Sol de Janeiro is one of the biggest breakout stars in the body spray category. Like its core Bum Bum Cream, the line’s Brazilian Crush Cheirosa Hair & Body Fragrance Mist has become a viral sensation with TikTok fragrance influencers. More new launches are coming to market: the aforementioned Find Comfort line by Rare Beauty includes a scented body spray.

Popular with Gen-Z, newcomers are rising to unseat millennial body spray classics Bath & Body Works and Victoria’s Secret. According to Piper Sandler’s 2023 “Taking Stock With Teens” report, Sol de Janerio surpassed Victoria’s Secret to become the second most popular fragrance brand for female teens.

Much more affordable than eau de toilette or eau de parfum offerings, body sprays are expected to assert their dominance throughout the year as shoppers prioritise both value and trend in their beauty purchases.

Blush Makes Its Case as a Makeup Winner

Celebrities and influencers have been popularising blush products with online tutorials featuring “clean-girl” style looks with minimal eye makeup. Selena Gomez-owned Rare Beauty’s Soft Pinch Liquid Blush has emerged as a hero product for the brand after finding itself all over influencers’ feeds. Nudestix brand ambassador Sofia Richie boosted the brand’s Nudies Cream Blush All-Over-Face Color stick blush after announcing on TikTok that it had been applied by makeup artist Pati Dubroff for Richie’s wedding to Elliot Grainge last year.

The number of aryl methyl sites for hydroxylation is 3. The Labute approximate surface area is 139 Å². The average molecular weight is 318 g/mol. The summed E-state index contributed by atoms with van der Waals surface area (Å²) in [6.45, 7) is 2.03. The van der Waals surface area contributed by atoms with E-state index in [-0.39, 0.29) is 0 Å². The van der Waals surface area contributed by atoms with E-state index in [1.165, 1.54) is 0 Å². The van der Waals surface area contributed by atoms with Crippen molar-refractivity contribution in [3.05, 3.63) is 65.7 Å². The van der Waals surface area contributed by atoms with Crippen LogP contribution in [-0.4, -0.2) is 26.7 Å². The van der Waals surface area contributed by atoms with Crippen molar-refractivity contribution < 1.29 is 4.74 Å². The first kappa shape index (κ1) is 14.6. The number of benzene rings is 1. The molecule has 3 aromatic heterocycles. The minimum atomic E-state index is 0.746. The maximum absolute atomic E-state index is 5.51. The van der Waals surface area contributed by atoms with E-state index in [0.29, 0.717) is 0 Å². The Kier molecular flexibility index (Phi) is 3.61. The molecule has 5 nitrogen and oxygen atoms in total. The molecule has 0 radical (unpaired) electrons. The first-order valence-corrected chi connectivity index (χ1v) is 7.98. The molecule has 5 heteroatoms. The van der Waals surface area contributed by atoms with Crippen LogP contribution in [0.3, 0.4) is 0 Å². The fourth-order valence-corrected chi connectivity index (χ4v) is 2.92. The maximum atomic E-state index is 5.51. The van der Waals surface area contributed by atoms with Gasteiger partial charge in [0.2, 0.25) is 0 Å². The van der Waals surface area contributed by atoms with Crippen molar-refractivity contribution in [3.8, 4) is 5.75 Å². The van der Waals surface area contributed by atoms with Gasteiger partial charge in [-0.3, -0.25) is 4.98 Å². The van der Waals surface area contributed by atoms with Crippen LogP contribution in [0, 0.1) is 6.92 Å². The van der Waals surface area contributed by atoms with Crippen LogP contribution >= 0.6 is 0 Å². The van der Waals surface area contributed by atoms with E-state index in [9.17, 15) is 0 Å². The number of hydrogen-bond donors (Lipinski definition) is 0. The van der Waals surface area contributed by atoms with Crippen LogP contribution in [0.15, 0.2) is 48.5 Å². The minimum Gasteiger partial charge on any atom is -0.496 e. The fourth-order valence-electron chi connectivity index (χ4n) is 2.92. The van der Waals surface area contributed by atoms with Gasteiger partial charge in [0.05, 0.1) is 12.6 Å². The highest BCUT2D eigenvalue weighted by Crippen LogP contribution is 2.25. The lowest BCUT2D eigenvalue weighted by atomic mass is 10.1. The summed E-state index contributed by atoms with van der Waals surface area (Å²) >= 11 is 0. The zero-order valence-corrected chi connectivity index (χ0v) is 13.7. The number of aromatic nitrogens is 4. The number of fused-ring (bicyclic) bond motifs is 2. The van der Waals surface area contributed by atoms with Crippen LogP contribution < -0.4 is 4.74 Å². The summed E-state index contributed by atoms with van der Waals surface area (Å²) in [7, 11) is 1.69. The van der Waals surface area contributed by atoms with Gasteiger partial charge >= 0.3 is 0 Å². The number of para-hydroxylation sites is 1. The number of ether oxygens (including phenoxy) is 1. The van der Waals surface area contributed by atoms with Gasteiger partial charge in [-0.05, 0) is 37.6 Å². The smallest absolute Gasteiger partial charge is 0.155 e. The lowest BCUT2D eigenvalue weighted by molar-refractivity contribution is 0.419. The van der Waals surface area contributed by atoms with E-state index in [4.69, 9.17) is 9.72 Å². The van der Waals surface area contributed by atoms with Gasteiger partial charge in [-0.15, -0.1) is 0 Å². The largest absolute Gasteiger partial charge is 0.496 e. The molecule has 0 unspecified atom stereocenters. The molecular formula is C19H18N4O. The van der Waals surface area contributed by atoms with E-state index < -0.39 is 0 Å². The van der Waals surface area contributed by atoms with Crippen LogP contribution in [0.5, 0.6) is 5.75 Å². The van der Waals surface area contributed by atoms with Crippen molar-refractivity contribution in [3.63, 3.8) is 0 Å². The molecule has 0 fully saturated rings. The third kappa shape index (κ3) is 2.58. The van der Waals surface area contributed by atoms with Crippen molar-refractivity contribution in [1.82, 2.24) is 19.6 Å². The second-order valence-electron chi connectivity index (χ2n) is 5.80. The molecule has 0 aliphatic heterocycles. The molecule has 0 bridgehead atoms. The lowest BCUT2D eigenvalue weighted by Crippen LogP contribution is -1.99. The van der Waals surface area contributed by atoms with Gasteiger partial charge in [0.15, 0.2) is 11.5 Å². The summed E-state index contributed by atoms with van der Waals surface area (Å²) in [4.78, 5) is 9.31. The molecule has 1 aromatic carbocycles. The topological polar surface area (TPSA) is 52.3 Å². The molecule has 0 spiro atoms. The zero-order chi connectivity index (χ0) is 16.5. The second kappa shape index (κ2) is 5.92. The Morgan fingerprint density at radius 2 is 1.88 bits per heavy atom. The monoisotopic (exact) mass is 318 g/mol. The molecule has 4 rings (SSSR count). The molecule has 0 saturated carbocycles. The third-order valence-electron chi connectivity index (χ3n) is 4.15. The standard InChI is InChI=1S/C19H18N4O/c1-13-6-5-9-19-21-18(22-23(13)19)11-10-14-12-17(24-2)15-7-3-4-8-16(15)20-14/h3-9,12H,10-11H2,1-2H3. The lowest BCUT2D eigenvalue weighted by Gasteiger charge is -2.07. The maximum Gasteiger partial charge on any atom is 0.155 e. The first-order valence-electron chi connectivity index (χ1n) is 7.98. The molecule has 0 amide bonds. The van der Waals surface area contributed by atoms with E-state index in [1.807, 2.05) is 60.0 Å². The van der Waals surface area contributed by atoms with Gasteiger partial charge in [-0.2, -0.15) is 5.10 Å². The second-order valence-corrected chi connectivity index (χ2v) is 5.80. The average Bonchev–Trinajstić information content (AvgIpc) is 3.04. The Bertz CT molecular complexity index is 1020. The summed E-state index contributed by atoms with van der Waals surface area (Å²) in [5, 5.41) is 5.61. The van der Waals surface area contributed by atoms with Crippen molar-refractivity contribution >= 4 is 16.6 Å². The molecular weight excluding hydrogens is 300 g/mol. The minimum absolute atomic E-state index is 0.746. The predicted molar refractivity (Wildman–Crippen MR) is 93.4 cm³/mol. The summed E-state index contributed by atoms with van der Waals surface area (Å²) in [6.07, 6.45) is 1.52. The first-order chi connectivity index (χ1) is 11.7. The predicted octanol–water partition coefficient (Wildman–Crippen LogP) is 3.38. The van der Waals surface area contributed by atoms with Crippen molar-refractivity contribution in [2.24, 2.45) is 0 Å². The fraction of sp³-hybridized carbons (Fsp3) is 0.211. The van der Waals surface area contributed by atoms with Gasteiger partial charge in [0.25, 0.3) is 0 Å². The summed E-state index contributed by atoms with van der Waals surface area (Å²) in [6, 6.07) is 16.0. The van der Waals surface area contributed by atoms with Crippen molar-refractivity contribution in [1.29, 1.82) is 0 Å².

Among Google’s list of top trending beauty search terms for 2023 were cheek-focussed makeup looks including “strawberry makeup” — driven by Bieber in an August 2023 video that earned 22.7 million views on TikTok — and the “tomato girl” aesthetic. Others included the contour-heavy “latte makeup” trend and “cold-girl makeup” tutorials that emphasise the unrestrained use of blush and highlighter.

Blush is still on its way up, according to experts.

“There’s just significant interest in the complexion and colour complexion category,” said Cain. “We’re expecting face bronzer sticks, blush sticks, skin tints and setting powders to continue their upward growth.” “Blush stick” searches increased by 28.2 percent and “liquid blush” went up by 21.7 percent over the past year, according to Spate.

More launches are likely on the way in 2024. In Rhode founder Bieber’s “strawberry” tutorial, she used an unnamed cream blush alongside her brand’s skin care products, hinting, “I can’t say where the cream blushes are from … wink wink.”

Further Reading

L’Oréal-owned mass-market brand CeraVe went from staid dermatologist mainstay to Gen Z social media darling. As younger skin-care consumers focus more on ingredients and value, and less on product aesthetics and prestige positioning, the brand’s strategy offers a case study for mass beauty brands seeking new audiences.




About the author
Liz Flora
Liz Flora

Liz Flora is a Beauty Correspondent at Business of Fashion. She is based in Los Angeles and covers beauty and wellness.